I am finding exactly the same issues as you and am in the same age group. I am insisting on all windows and doors open all the time, wearing a mask and staying 2m away except for the occasional moving closer to point something out, then moving away. I have had to remind two teachers so far that doors must be left open to aid ventilation. I feel this will not be permitted when it gats colder.
     
  7. sairad

    sairad New commenter

    I open the windows as soon as I go into the classroom every morning, some teachers prop open the door, others close it, no consistency. We had several students off last week and many more coughing their way through the day. I sit in the same room, all day, with the same children, teachers come and go. I am not wearing my mask in the classroom, we have to in communal areas as our school is in the NE and restrictions now apply.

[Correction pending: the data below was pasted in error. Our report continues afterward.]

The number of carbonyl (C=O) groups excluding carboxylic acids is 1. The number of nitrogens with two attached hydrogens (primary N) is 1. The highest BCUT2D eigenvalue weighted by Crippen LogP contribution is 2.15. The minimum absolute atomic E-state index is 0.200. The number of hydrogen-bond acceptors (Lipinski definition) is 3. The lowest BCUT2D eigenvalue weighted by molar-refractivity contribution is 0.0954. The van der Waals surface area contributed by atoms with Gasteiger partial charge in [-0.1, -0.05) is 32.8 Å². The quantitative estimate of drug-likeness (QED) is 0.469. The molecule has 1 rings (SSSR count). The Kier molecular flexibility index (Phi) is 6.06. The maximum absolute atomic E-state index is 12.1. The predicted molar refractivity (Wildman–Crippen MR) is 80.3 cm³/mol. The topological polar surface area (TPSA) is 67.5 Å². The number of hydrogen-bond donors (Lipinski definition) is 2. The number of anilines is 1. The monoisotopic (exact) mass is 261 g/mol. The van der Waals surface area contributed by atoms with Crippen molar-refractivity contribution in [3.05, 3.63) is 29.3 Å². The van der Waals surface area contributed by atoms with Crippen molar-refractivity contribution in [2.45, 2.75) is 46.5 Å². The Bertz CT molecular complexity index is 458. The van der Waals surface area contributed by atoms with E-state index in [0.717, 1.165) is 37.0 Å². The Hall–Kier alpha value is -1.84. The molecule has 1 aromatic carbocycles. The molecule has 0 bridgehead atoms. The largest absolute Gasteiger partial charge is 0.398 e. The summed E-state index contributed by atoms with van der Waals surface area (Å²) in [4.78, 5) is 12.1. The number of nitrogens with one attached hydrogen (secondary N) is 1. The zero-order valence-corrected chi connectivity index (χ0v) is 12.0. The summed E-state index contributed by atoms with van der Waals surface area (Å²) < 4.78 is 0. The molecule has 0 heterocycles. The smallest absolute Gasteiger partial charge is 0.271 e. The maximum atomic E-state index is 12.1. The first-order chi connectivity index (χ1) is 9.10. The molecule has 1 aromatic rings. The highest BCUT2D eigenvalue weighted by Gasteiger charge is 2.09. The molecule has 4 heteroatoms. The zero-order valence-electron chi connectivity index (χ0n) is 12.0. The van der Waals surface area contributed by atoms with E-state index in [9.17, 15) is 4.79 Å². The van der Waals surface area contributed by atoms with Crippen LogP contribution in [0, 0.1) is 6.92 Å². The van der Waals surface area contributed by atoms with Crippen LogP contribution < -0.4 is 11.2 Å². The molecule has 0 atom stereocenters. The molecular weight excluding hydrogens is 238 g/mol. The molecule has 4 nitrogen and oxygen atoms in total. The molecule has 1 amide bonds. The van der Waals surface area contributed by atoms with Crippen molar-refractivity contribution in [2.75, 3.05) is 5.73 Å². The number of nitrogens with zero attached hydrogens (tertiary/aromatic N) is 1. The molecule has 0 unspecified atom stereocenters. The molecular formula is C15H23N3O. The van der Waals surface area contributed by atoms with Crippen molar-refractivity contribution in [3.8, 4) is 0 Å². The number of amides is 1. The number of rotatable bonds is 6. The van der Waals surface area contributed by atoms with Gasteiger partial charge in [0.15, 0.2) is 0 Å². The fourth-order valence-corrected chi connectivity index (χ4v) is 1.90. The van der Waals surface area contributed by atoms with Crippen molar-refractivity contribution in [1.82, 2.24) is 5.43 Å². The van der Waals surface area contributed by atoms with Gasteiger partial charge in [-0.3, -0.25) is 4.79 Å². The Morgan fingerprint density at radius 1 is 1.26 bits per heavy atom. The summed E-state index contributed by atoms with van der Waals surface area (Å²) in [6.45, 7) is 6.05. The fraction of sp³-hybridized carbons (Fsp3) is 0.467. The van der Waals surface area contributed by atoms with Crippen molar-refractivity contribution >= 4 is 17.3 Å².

Some staff seem to think masks are optional, do I report them? I'm already worried enough without getting into informing on colleagues. I challenge students incorrectly wearing their masks - what about the adults? I think I'll do it tomorrow as I'm scared, don't want to catch Covid 19, don't want to be off work or pass it on to anyone.
    Why isn't everyone bothered and willing to do whatever is necessary to stop this getting worse again?
     
    Catgirl1964 likes this.
  8. ElizaJean

    ElizaJean New commenter

    In Early years there is no social distancing.
    One has to hope that they are 'safe' Covid wise. Certainly not round colds!